Hello, friends. Git is one of the most popular tools among developers. It is almost a must to use it in the development of any application and although it has a lot of support on Linux, it is also true that many prefer other means of installation. So, in this post, you will learn how to install Git from the source code on CentOS 8.
Git is a free and open-source distributed version control system. It is perhaps the most popular within the branch as millions of developers use it to control software versions. Ease of use, community support, and efficient version control are the main features of Git. Also, it is open-source and free, which makes it ideal for all projects.
The answer to this question can be summed up as efficiency. When we install a program from the source code, only what is necessary to work according to our system and hardware is installed. This makes it faster and more efficient.
On the other hand, there is a security issue. When a package comes already done and we install it, at the end we won’t know who compiled it and under what parameters it was done. This is not the end of the world because we know that in Linux, the repositories are quite taken care of by the developers of the distributions, but, indeed, it is not compiled specifically for us.
Therefore, if you are thinking of using it in a company or a personal project, compiling it can assure you even more efficiency and security.
Finally, learning to compile packages is a great help for working with Linux and can also be used in other areas.
The procedure is quite simple. First, open a terminal and update CentOS 8.
Note in this post, we will use the root user. If your user can use sudo, you can run the commands with root privileges.
After that, install the required libraries and dependencies.
dnf install gettext-devel openssl-devel perl-CPAN perl-devel perl-devel zlib-devel gcc autoconf curl-devel expat-devel gettext-devel wget tar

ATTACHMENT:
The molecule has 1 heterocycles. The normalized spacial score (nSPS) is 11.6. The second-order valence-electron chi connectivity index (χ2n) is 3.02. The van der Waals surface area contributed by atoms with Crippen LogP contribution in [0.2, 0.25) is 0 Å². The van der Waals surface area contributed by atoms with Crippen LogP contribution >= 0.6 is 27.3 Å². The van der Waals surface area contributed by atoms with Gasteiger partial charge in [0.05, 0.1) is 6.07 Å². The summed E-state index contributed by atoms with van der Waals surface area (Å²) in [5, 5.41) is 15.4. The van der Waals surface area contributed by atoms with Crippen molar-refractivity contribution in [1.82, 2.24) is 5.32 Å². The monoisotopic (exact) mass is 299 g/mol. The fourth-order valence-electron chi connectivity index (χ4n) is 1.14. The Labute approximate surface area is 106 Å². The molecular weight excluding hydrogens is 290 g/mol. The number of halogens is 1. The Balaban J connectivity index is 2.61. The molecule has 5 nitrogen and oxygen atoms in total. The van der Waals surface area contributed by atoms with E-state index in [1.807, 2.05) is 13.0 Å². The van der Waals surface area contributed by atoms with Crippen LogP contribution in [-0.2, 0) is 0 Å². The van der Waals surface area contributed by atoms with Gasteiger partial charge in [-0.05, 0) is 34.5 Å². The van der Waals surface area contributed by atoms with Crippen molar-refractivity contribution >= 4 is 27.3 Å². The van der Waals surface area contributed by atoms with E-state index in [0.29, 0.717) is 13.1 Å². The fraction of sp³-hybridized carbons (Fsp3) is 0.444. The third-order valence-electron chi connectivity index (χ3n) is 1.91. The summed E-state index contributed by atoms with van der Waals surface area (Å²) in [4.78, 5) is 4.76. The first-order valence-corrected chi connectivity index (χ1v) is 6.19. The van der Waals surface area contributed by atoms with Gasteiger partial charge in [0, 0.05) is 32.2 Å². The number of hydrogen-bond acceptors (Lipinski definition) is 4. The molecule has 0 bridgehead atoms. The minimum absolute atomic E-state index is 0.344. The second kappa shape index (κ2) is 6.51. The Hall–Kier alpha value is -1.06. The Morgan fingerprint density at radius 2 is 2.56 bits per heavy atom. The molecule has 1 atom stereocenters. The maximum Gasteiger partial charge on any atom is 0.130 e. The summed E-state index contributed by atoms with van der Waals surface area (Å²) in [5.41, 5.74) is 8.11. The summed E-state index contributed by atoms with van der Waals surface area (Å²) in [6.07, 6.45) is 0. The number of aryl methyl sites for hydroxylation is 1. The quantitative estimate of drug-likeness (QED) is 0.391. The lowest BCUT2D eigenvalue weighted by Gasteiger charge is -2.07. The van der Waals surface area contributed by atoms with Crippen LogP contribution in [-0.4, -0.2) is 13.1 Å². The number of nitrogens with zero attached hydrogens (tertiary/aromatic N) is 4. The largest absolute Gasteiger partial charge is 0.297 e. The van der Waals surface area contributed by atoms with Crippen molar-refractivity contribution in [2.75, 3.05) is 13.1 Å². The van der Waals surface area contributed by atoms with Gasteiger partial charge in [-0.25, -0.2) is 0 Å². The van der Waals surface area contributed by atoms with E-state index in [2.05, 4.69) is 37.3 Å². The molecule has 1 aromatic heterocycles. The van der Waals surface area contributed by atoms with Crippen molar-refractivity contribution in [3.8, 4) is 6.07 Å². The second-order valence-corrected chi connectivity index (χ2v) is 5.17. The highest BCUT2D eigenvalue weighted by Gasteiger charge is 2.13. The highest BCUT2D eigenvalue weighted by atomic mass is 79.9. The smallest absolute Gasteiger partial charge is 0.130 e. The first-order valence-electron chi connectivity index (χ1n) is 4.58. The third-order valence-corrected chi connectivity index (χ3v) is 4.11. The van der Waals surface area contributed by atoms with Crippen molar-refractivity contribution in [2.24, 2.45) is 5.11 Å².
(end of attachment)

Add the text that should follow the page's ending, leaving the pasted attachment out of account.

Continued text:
Next, download the source code from Git. At the time of writing this post, the latest stable version is
wget https://mirrors.edge.kernel.org/pub/software/scm/git/git-2.30.1.tar.gz -O git.tar.gz --2021-02-22 20:58:12-- https://mirrors.edge.kernel.org/pub/software/scm/git/git-2.30.1.tar.gz Resolving mirrors.edge.kernel.org (mirrors.edge.kernel.org)... 2604:1380:2001:3900::1, 220.127.116.11 Connecting to mirrors.edge.kernel.org (mirrors.edge.kernel.org)|2604:1380:2001:3900::1|:443... connected. HTTP request sent, awaiting response... 200 OK Length: 9864833 (9.4M) [application/x-gzip] Saving to: ‘git.tar.gz’ git.tar.gz 100%[=====================================================================================>] 9.41M --.-KB/s in 0.1s 2021-02-22 20:58:12 (73.6 MB/s) - ‘git.tar.gz’ saved [9864833/9864833]
Next, decompress the archive:
tar -vzxf git.tar.gz
Go to the folder that is generated:
And from there configure the compilation.
make prefix=/usr/local all
And at the end, perform the installation
make prefix=/usr/local install
When the process is finished, Git will be installed. To test it, run the command
git version 2.30.1
This will install Git from the source code. To upgrade, you have to repeat these steps with the new version.
Perhaps compiling the source code of an application yourself is not the most direct way to install it, but it is the most efficient and secure. So it’s always good to do so when there are not too many complications.